Hip adductor muscles


The adductor muscles of the hip are a group of muscles of the inner thigh.

As the name suggests, the main function of the hip adductors is the adduction of the hip joint – they work to move the thigh inward with the hip bent (the medial movement of the thigh towards the midline of the body in a horizontal plane), and work with the lower fibres of the gluteus maximus to move the thigh inwards with the hip straight (the medial movement of the thigh towards the midline of the body).

The hip adductors also support the internal and external rotation, flexion and extension of the hip joint.

The gracilis muscle also moves the knee joint, where its contraction causes a flexion and inward rotation.

The hip adductors play an important role in balancing the pelvis during standing and walking, and during the golf swing.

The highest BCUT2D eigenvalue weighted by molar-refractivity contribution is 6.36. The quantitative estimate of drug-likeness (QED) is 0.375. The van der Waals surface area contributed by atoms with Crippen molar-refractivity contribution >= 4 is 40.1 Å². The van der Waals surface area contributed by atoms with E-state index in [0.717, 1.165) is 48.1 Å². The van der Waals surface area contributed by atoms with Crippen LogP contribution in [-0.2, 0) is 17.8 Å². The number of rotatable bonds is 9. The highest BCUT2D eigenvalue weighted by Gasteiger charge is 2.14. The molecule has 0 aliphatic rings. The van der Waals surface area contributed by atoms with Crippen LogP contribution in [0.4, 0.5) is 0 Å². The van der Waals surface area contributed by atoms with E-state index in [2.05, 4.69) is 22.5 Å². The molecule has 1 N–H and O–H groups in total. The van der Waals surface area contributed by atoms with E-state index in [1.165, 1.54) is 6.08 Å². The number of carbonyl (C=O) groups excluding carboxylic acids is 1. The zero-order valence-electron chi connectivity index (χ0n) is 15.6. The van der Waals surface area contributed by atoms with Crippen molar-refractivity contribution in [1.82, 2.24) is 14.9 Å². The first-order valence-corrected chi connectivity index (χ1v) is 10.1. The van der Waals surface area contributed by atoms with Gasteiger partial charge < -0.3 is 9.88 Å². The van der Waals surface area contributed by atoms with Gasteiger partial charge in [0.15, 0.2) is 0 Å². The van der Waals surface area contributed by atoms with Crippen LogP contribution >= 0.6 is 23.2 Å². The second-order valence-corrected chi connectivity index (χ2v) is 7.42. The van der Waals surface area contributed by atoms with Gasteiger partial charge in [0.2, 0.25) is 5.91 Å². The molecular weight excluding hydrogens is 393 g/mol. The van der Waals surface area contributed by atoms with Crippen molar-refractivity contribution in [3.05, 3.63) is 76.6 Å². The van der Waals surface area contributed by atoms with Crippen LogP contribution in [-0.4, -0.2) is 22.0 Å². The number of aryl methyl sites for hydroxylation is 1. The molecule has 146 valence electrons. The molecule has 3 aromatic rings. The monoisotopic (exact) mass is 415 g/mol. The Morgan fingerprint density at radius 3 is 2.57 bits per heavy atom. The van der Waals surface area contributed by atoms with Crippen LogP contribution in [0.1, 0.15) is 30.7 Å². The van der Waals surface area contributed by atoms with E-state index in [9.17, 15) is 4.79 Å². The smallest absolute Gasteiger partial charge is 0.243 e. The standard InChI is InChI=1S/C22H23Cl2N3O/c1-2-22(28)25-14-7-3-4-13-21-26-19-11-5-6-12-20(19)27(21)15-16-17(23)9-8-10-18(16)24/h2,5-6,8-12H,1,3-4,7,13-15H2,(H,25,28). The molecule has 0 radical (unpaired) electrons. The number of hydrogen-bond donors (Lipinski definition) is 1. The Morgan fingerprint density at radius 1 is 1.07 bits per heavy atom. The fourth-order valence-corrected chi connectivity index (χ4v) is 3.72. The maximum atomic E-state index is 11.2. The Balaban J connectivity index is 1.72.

The hip adductor group is made up of:

  • Adductor magnus;
  • Adductor longus;
  • Adductor brevis;
  • Adductor minimus;
  • Pectineus;
  • Gracilis.


The Role of the Hip Adductors in the Golf Swing

The transition between backswing and downswing is crucial in determining whether the club head will return to a proper position at impact.

Allowing your arms or torso to initiate this movement leads to many of the swing faults suffered by amateur golfers.

To initiate the transition, your adductor muscles must engage and shift your weight towards your lead leg by pulling with (adducting) the lead hip.

Your legs must first firmly stabilise and generate power from the ground up.  Then the pelvis and torso must disassociate from one another to create and transfer even more power up the kinetic chain.

The initial weight shift, using the adductor muscles of your hip, puts your lower body in the perfect position for a stable, powerful and consistent hip, pelvis, and trunk rotation so that proper downswing sequencing can occur.


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